Removing CBO’s estimate of the effect of automatic stabilizers from the federal budget deficit yields an estimate of what the deficit would be if GDP was at its potential, the unemployment rate equaled its noncyclical rate, and all other factors were unchanged. The budget deficit without automatic stabilizers—also referred to as the cyclically adjusted deficit—can help analysts evaluate the extent to which actual and projected changes in the deficit are caused by factors other than cyclical developments in the economy, such as past or scheduled changes in policy and long-run demographic trends.
If current laws generally remained unchanged, the deficit without automatic stabilizers would average 5.5 percent of potential GDP from 2023 to 2033, CBO projects—markedly greater than the 2.9 percent of potential GDP it averaged in the 50 years from 1973 to 2022. In CBO’s projections, budget deficits without automatic stabilizers increase from 4.6 percent of potential GDP in 2023 to 7.0 percent of potential GDP in 2033—larger than in any year before the coronavirus pandemic except for 2009. Measured as a percentage of potential GDP, the budget deficit without automatic stabilizers in 2033 would be 0.2 percentage points smaller than the deficit in CBO’s baseline (which includes the effects of automatic stabilizers). The increase over the 2023–2033 period would not be continuous, however. In 2026 and 2027, the deficit without automatic stabilizers would be smaller than it would be in 2025, largely because of an uptick in revenue growth attributable to the expiration of certain provisions of the 2017 tax act (Public Law 115-97) at the end of calendar year 2025 (see Figure 2).
Percentage of Potential Gross Domestic Product
Some of the year-to-year variation of the budget deficit without automatic stabilizers in the projection period can be attributed to timing shifts. When October 1 (the first day of the fiscal year) falls on a weekend, certain payments that would ordinarily have been made on that day are instead made at the end of September and thus are shifted into the previous fiscal year. If not for those shifts, the cyclically adjusted deficit would vary less over the next decade and would increase steadily after 2027.
Despite the exclusion of the estimated effects of cyclical movements in output and unemployment, the deficit without automatic stabilizers measured as a percentage of potential GDP is correlated with the business cycle. In particular, the deficit without automatic stabilizers has tended to increase during recessions and in the early phases of recovery periods. One reason for that correlation is that during times of recession or high unemployment, policymakers have often passed legislation to support a weak economy—such as cutting taxes or increasing government spending—that increased the deficit, as they did in 2020 and 2021. Because such changes require legislation and are not automatically built into existing law, their budgetary effects are not attributable to automatic stabilizers. After times of recession or high unemployment, the cyclically adjusted deficit has typically shrunk. That pattern was evident from 2009 to 2014, although the deficit without automatic stabilizers began to increase again in 2015 and is projected to increase over the 2023–2033 period.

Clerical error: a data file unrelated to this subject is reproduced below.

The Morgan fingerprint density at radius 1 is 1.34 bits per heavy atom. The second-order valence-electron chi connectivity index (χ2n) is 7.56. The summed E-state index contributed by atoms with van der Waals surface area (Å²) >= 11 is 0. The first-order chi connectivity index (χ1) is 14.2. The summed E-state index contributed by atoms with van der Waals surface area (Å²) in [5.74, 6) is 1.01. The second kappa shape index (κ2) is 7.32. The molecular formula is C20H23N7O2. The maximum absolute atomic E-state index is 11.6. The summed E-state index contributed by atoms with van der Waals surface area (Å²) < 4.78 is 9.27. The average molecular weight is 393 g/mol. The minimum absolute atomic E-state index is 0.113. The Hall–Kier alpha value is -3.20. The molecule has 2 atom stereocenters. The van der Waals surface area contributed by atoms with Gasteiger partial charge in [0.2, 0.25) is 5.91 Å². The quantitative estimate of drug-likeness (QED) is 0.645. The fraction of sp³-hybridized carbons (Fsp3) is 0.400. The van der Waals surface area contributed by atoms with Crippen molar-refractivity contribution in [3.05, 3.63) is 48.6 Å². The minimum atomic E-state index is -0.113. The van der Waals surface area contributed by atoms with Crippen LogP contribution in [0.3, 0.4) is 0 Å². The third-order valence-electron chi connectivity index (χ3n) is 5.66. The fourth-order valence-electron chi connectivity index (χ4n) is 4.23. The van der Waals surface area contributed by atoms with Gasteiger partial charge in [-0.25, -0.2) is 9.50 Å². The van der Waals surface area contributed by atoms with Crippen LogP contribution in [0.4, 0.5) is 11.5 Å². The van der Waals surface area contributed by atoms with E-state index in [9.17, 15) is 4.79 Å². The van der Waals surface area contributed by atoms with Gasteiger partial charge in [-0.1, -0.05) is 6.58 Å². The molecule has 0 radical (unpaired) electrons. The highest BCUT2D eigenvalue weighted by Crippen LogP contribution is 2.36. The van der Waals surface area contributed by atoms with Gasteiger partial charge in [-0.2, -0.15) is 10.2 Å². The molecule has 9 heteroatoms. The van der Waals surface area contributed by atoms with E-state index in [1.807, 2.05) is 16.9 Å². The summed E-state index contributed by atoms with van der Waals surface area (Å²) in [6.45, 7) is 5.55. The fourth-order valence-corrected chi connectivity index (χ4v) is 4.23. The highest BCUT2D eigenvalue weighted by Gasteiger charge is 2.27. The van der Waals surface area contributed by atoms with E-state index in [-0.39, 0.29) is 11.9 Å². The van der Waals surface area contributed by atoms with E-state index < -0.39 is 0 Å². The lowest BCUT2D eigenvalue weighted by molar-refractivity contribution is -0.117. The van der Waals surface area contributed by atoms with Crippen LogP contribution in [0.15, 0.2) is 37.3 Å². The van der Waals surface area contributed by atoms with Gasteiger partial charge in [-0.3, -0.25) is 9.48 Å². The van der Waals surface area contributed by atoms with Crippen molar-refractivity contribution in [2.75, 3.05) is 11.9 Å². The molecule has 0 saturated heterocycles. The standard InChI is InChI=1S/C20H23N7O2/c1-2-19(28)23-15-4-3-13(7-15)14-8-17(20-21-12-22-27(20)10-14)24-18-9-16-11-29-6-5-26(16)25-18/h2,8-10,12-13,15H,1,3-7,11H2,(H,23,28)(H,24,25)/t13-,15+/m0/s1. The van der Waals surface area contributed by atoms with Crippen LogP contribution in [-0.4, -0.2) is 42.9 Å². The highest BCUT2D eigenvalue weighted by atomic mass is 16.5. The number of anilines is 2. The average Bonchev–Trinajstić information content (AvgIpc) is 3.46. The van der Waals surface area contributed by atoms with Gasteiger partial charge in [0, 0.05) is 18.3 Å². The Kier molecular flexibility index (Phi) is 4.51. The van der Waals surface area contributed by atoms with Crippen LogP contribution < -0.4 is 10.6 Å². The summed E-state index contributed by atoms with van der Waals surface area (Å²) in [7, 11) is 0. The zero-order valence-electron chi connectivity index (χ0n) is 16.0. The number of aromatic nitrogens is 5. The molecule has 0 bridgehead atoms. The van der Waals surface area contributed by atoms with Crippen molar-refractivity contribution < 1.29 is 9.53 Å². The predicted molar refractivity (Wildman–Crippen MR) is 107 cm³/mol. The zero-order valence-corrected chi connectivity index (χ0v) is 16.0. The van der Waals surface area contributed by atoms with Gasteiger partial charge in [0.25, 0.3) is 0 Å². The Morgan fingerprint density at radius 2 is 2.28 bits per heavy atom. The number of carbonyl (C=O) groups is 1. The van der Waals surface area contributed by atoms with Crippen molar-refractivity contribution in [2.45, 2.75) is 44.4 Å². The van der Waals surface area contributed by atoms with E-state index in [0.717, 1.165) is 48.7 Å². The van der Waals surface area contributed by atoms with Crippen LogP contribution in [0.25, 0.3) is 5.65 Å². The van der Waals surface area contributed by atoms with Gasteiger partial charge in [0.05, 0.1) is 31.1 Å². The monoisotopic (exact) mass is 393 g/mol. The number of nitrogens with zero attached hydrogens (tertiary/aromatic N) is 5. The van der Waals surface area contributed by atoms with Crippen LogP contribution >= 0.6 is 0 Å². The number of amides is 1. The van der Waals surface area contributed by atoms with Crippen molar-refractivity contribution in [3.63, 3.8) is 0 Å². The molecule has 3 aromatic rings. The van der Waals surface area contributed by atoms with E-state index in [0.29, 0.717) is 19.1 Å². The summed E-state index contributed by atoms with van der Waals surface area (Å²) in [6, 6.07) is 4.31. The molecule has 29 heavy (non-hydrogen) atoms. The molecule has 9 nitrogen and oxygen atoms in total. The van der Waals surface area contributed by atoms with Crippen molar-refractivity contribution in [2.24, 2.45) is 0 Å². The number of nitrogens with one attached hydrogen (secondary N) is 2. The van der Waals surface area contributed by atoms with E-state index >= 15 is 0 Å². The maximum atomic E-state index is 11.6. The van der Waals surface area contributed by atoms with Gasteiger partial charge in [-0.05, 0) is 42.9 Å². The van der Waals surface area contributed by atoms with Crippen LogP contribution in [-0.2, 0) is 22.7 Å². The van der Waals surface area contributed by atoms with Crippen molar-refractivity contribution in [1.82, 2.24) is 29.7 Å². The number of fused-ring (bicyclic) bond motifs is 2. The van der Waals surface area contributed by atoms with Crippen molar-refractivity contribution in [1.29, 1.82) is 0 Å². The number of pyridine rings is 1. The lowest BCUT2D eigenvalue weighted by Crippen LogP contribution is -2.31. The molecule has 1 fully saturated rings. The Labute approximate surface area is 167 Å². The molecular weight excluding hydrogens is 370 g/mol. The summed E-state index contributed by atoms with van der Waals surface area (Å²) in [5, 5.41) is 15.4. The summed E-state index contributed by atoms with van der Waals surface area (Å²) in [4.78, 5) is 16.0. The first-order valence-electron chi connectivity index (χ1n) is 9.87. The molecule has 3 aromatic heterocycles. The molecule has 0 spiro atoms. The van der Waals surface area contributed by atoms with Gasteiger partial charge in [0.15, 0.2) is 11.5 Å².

Another reason that the deficit without automatic stabilizers is correlated with the business cycle may be that CBO’s methods for estimating the effects of automatic stabilizers only partially remove the budgetary effects of certain changes. For example, large fluctuations in the stock market, which have a notable effect on federal revenues from capital gains taxes, have not had a sufficiently regular relationship with business cycles to be considered primarily cyclical in nature.
1. Data going back to 1965 are available at , as are the agency’s previous estimates of the effects of automatic stabilizers.
2. This analysis was completed before the agency’s May 2023 budget projections were available. For the agency’s February 2023 economic forecast and budget projections, see Congressional Budget Office, The Budget and Economic Outlook: 2023 to 2033 (February 2023),
3. CBO’s estimates of the effects of automatic stabilizers reflect the assumption that discretionary spending and interest payments do not respond automatically to the business cycle. For a description of the methods that CBO uses to estimate the effects of automatic stabilizers, see Frank Russek and Kim Kowalewski, How CBO Estimates Automatic Stabilizers, Working Paper 2015-07 (Congressional Budget Office, November 2015), .
4. In addition to showing the effects of automatic stabilizers in billions of dollars, CBO presents them as a percentage of potential GDP, which, unlike GDP, excludes fluctuations that are attributable to the business cycle.
5. For further discussion of CBO’s estimate of the average output gap, see Congressional Budget Office, Why CBO Projects That Actual Output Will Be Below Potential Output on Average (February 2015), . CBO’s estimate of the average unemployment gap is consistent with its estimate of the average output gap.
6. October 1 will fall on a weekend in 2023, 2028, and 2033, so certain payments will be shifted from fiscal years 2024, 2029, and 2034 to fiscal years 2023, 2028, and 2033.
This report supplements The Budget and Economic Outlook: 2023 to 2033, which is available at . In keeping with the Congressional Budget Office’s mandate to provide objective, impartial analysis, the report makes no recommendations.
Matthew Wilson prepared the report with guidance from Richard DeKaser, Devrim Demirel, and Jaeger Nelson.
Phillip L. Swagel